A front-drive 1,098-c.c. saloon with self-levelling rubber, all-round independent suspension and Lockheed disc front brakes, available in 4-door saloon form for less than £700 purchase tax paid.
Avid followers of the ADO15 B.M.C. mini-theme have waited a long time to see what that ingenious designer Alec Issigonis, with the connivance of suspension expect Alex Moulton, would engineer next. On August 15th the World (that part of it which does not see French and Italian motor papers which “jump the gun”) discovered that it is the ADO16 Morris 1100, a brilliant extension of the minibric theme, more powerful, more spacious, disc-braked and possessed of simple, exceedingly clever self-levelling of the Moulton rubber suspension units.
The main items in which this new Morris 1100 differs from the ubiquitous Morris Mini Minor are the 64 x 84 mm. (1,098 c.c.) engine developing 48 b.h.p. at 5,100 r.p.m., a remote gear-lever, sealed coolant system with expansion tank a la Renault, pre-lubricated and sealed-for-life suspension and steering joints, Lockheed 8-in, disc brakes on the front wheels, rubber-insulated rear sub-frames, curved glass side windows for increased elbow room, 12-in, wheels shod with Dunlop C.41 tyres, an anti-roll bar which increases the rear roll couple and decreases understeer With power on, and, greatest step-forward of all, interconnected suspension rather unfortunately dubbed Float-on-Fluid Hydroelastic.
Whereas the Minis have proved themselves over rally terrain and on race tracks, the Morris 1100 is intended as a refined, compact but very spacious family saloon, and it is available in 2- and 4-door versions. There is a choice of eight colours, and the surprisingly generous interior passenger and stowage space of the minibric is compressed within an overall length of 12 ft. 3 in. for easy parking and garaging. The wheelbase of the Morris 1100 measures 7 ft. 9 in., the front track 4 ft. 3½ in., the rear track 4 ft. 2 7/8 in. Unladen kerb weight, tank full, is 16.4 cwt. The rack-and-pinion steering is lower geared, at 3 1/3rd turns, lock-to-lock.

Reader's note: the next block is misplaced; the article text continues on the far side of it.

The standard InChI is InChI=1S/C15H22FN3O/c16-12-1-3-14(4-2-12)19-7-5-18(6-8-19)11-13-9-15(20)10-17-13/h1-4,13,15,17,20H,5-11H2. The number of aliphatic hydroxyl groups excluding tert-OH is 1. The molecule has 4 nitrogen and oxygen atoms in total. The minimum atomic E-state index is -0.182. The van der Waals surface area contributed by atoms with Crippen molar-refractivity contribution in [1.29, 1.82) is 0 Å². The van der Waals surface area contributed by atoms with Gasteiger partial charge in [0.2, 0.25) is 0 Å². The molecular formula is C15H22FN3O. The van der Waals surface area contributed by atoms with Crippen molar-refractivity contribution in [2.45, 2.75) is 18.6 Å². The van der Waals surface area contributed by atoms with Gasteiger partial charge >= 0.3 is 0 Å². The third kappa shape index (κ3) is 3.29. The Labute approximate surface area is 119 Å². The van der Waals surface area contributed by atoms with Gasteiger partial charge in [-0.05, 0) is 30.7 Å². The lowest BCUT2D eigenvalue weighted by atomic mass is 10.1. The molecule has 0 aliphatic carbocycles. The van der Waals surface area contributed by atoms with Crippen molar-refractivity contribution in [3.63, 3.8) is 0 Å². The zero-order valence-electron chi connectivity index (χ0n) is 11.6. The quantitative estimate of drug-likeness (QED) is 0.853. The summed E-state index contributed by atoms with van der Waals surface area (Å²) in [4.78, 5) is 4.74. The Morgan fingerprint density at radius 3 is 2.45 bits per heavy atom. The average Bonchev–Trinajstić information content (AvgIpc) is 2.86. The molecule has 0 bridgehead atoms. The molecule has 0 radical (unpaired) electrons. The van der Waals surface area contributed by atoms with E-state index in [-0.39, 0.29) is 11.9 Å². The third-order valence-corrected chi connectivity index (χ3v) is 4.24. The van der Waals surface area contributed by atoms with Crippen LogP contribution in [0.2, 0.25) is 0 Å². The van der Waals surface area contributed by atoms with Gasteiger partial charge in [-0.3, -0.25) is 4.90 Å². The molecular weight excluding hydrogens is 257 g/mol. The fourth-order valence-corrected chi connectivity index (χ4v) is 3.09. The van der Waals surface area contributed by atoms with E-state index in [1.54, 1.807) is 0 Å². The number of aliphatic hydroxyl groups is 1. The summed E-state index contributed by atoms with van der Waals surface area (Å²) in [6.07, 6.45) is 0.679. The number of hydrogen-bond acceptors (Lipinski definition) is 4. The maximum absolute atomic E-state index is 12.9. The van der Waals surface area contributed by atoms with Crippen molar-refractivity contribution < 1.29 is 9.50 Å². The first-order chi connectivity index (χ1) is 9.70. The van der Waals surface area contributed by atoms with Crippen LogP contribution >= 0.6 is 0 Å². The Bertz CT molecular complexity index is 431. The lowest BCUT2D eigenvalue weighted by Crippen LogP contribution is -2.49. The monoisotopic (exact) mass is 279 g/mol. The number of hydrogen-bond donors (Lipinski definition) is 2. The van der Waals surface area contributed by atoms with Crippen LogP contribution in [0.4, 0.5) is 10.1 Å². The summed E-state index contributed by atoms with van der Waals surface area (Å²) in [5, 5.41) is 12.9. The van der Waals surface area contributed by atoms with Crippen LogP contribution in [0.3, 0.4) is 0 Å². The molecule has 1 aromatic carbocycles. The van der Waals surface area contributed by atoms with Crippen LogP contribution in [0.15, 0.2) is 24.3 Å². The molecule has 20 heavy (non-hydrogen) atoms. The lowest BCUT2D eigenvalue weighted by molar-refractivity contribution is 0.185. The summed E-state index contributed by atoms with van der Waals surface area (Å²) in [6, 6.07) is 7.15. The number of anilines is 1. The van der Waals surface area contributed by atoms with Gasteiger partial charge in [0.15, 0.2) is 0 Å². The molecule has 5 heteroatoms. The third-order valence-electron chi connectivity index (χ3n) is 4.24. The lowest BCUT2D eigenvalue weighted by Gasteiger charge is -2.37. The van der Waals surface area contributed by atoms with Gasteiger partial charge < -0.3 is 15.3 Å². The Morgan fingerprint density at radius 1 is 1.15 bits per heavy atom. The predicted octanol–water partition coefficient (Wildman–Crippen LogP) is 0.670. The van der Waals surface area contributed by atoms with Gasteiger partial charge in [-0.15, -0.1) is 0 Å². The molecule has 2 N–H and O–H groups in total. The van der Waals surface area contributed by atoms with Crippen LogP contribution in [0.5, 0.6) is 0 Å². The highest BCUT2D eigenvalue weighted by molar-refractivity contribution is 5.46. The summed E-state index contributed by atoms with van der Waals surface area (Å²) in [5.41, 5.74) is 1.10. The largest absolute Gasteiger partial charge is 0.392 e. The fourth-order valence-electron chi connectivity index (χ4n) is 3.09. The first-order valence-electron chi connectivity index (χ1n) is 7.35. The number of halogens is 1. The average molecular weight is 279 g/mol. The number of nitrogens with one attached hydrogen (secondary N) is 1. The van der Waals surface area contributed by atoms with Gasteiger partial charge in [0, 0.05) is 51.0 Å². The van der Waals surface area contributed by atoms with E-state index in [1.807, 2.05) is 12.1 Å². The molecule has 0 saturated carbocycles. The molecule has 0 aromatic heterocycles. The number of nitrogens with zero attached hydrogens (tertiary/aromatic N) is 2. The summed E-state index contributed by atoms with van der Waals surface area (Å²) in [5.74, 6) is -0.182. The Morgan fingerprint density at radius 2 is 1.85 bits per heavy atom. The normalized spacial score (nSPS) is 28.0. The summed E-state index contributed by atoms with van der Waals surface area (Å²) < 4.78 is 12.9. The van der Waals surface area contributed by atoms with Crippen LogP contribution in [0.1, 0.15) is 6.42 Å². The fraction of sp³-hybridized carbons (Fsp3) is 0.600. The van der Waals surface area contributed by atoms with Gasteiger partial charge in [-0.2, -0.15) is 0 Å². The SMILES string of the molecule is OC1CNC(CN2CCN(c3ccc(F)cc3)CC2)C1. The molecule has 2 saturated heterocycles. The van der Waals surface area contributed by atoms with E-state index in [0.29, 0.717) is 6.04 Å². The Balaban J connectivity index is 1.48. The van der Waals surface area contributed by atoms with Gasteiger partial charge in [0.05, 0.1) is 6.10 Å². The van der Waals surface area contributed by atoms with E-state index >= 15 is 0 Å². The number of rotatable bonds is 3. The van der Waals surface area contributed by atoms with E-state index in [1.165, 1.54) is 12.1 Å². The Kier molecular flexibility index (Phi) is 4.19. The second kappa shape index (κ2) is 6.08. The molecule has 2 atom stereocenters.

First impressions on entering this new Morris are the comfortable seats, elegant yet restrained trim, and the relatively enormous accommodation for four or five occupants and their personal effects. The generous stowage of the Mini is repeated, for although the rear parcels’ wells have been deleted, smaller rigid wells are found on the front doors, there is a full-width facia shelf of moulded form and in addition a huge open cubby-box before the front passenger and a smaller one for the driver. Apart from this, there is an extremely deep lipped shelf behind the wide back seat and a quite spacious (9.5 cu. ft.) boot with a lid that, lifted open, does not obscure the rear view and makes loading simplicity itself. This boot lid, and the bonnet, are self-propping. There is also stowage space beneath the rear seat, and space under the front bucket seats for the feet of rear-compartment passengers or more oddments.
The facia has a black-matt finish, as on Renault R8, Simca 1000 and Peugeot 404. There is crash-padding only along the ‘base of the under-facia shelf. The hooded 90-mph. Smiths speedometer contains a total, with decimal, mileage recorder, and there is an accurate electric petrol gauge and a temperature gauge, and warning lights for ignition, oil and main-beam. The quadrant controls for the fresh-air heater live along the under-facia shelf. The stalk-actuated flashers and the screen-wipers are self-cancelling. Knee room in all seats is generous and the back doors have arm-rests. The front doors possess quarter-lights but those in the back doors are fixed, so that some of the Mini’s ease of ventilation has been lost. The interior door handles and window winders are of black plastic. The front window winders need 3 turns, the rear ones 3¼ turns, to lower the glasses. There is a rather blatant horn, arm-rests on the back doors, a central handbrake that nestles close to a cross-member in the off position, good forward visibility with short bonnet and wings in view, and somewhat sharp under-edges to the exterior door handles.